Got dressed, stuffed laptop into backpack, hurried up by foot. Took the bus. Fuck, the next connection on the change station just had gone off. Took a taxi to make it. Arrived at the company, plugged in the laptop, started with no issues. Had the important call.
Took the laptop to IT. Tested it with external network connection and VPN. Worked with no script error. Had it checked for RAM issues. No issue. WTF had happened in the morning?!5
$work: Ey @Root, make this super simple thing.
$work: No, not like that.
$work: It also needs to do A, B, and C.
$work: No, not there. You should build it somewhere else, but I won't tell you where.
$work: You need to build out F and G, too.
$work: What do you mean you don't have the data? Just ask support drone #3. (who directs me to #2, and that one to #8 who doesn't know, and that one to #12 who won't answer)
$work: Why can't I do K, Y, or S? You should be able to infer these from the mind of whoever wrote the ticket by its wording, despite no mention of them whatsoever.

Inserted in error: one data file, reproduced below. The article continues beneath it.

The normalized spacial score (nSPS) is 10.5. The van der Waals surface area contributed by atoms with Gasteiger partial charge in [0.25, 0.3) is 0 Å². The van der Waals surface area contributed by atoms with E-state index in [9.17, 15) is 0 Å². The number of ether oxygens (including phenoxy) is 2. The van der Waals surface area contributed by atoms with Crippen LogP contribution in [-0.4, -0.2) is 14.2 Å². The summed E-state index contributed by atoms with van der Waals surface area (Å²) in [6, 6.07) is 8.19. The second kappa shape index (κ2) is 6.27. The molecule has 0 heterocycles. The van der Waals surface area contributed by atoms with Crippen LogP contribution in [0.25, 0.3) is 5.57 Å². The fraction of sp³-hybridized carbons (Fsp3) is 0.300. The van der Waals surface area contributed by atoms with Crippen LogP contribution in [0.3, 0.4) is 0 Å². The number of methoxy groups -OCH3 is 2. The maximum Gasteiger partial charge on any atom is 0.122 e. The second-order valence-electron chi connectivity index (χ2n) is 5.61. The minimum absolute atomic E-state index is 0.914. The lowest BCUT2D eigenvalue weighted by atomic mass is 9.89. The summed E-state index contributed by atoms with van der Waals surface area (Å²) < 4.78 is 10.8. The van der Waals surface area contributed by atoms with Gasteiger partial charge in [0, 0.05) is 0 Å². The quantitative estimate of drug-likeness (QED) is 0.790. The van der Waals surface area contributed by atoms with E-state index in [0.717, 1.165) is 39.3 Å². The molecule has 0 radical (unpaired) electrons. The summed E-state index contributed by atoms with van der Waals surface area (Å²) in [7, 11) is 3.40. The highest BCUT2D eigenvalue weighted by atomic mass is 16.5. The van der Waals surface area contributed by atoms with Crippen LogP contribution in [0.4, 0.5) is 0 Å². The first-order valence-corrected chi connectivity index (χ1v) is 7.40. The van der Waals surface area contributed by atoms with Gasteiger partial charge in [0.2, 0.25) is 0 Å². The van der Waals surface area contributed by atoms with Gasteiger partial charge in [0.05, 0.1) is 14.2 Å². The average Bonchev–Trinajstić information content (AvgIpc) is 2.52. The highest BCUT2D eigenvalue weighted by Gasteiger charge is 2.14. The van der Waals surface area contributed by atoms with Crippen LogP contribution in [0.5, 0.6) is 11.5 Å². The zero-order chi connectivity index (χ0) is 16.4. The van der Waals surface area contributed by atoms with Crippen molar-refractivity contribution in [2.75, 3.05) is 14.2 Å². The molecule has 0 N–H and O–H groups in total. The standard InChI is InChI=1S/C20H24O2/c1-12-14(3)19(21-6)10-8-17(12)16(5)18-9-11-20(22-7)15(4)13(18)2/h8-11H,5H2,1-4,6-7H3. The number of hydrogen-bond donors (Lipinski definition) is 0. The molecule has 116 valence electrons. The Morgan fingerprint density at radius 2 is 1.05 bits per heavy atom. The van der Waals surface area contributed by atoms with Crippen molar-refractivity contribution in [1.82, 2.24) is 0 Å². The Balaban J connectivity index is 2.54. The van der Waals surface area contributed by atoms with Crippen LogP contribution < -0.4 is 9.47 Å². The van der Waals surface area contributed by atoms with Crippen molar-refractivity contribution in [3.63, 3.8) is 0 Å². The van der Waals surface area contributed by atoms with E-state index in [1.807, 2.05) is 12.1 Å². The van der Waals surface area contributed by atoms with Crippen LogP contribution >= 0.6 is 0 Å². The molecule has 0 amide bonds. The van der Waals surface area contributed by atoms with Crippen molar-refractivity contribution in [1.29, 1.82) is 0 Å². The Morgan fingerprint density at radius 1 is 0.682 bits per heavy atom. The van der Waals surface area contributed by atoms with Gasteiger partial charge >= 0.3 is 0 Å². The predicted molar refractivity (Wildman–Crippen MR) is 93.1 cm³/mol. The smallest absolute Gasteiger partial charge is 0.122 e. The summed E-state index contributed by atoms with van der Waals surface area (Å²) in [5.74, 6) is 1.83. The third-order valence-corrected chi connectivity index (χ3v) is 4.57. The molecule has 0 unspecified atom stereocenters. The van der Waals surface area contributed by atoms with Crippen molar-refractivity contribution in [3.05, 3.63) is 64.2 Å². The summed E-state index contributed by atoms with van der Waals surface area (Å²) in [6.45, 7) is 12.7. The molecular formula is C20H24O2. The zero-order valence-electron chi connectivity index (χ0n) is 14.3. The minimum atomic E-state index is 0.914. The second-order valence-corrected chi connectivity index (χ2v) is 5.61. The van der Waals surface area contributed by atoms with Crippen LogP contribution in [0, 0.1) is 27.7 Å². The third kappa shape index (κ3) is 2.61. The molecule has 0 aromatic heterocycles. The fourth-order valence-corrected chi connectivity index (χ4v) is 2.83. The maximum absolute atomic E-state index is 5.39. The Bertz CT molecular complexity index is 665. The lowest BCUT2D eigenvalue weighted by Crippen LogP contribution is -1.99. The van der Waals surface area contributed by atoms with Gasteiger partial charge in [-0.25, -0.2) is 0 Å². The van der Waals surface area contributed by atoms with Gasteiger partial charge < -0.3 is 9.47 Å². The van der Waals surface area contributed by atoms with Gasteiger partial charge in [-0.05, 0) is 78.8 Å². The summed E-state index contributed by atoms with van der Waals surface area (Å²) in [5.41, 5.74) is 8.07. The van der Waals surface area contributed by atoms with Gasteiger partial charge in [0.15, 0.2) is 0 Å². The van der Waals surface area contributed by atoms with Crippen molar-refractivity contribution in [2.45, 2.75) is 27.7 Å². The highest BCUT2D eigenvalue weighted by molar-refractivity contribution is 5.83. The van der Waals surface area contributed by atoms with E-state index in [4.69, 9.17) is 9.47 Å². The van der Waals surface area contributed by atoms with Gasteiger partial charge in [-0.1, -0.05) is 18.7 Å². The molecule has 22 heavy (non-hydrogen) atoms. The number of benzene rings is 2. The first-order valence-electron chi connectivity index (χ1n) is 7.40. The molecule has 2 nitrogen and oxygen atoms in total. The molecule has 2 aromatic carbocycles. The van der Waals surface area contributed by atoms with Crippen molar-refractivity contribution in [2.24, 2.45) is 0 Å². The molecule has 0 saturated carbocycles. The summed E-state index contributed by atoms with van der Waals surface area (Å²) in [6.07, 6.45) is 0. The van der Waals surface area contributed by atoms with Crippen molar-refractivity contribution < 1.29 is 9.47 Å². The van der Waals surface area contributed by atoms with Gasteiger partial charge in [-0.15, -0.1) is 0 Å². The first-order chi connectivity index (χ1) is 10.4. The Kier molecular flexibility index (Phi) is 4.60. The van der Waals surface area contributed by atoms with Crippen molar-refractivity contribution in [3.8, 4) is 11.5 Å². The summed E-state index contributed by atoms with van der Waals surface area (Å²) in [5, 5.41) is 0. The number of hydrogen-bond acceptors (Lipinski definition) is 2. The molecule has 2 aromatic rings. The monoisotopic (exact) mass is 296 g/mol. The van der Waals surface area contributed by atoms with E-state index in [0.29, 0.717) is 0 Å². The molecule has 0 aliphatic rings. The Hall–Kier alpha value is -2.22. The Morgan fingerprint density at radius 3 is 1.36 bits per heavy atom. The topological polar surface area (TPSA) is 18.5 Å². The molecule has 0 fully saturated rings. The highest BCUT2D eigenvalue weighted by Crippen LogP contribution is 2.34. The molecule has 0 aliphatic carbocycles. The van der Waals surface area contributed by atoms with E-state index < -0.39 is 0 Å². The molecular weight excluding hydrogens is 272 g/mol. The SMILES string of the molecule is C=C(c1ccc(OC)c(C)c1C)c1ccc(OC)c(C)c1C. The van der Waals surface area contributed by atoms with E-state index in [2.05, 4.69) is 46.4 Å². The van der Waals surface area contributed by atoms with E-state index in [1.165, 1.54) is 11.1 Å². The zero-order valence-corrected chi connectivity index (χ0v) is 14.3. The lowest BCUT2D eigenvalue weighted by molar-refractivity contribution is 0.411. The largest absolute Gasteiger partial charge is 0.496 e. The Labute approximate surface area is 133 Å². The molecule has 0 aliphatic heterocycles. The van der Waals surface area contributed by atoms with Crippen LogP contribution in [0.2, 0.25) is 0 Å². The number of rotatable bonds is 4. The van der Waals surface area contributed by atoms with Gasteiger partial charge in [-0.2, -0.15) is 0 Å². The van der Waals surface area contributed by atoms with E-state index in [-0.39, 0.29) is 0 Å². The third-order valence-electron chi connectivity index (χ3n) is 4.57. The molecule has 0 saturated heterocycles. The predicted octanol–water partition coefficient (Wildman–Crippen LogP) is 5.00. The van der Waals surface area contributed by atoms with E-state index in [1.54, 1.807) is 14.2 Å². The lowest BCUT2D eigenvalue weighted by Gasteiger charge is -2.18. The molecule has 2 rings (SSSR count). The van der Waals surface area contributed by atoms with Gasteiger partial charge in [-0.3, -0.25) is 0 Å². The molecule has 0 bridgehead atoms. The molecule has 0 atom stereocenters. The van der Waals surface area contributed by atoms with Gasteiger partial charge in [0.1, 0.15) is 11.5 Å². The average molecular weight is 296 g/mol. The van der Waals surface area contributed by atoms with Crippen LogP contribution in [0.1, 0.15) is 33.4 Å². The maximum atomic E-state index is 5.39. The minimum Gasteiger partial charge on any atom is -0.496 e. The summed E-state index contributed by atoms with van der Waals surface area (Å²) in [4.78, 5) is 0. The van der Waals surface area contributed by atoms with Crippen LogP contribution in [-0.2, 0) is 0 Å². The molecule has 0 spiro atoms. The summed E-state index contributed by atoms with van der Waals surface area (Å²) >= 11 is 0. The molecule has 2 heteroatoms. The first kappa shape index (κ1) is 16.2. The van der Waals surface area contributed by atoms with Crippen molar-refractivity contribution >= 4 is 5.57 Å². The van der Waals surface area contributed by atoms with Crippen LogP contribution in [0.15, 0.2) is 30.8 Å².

$work: Are you done yet? It's a super simple ask!7
(Forgot to post this a few days ago. Was just too tired.)
Finally finished the code review from hell.
The patch on top of the PR is +1448 -1114, and nearly all of it is rearchitecting, not moving.
I think I spent six days on it, 4-5 productive hours a day? Seems like a lot. This codebase is a bitch to work in.
@Root has a code review.
CR comment: “Why would you do it this way? It’s awful. Clean it up!”
Totally fair. I had copied the legendary dev’s code, and it was ick. Cleaning it was easy and enjoyable. I cleaned the source, too.
CR comment: “Why would you touch this? It’s outside the scope of the ticket. You could get it working without changing all this.”
CR comment: “The interfaces don’t match. Now it’s confusing, and that makes it harder to maintain.”
We had to review a design document written by our partners, and have it approved by end of Dec.
While I was reading it, I noticed that we committed to a module I wasn't familiar with. I asked the other two lab mates, and they had a surprised Pikachu face.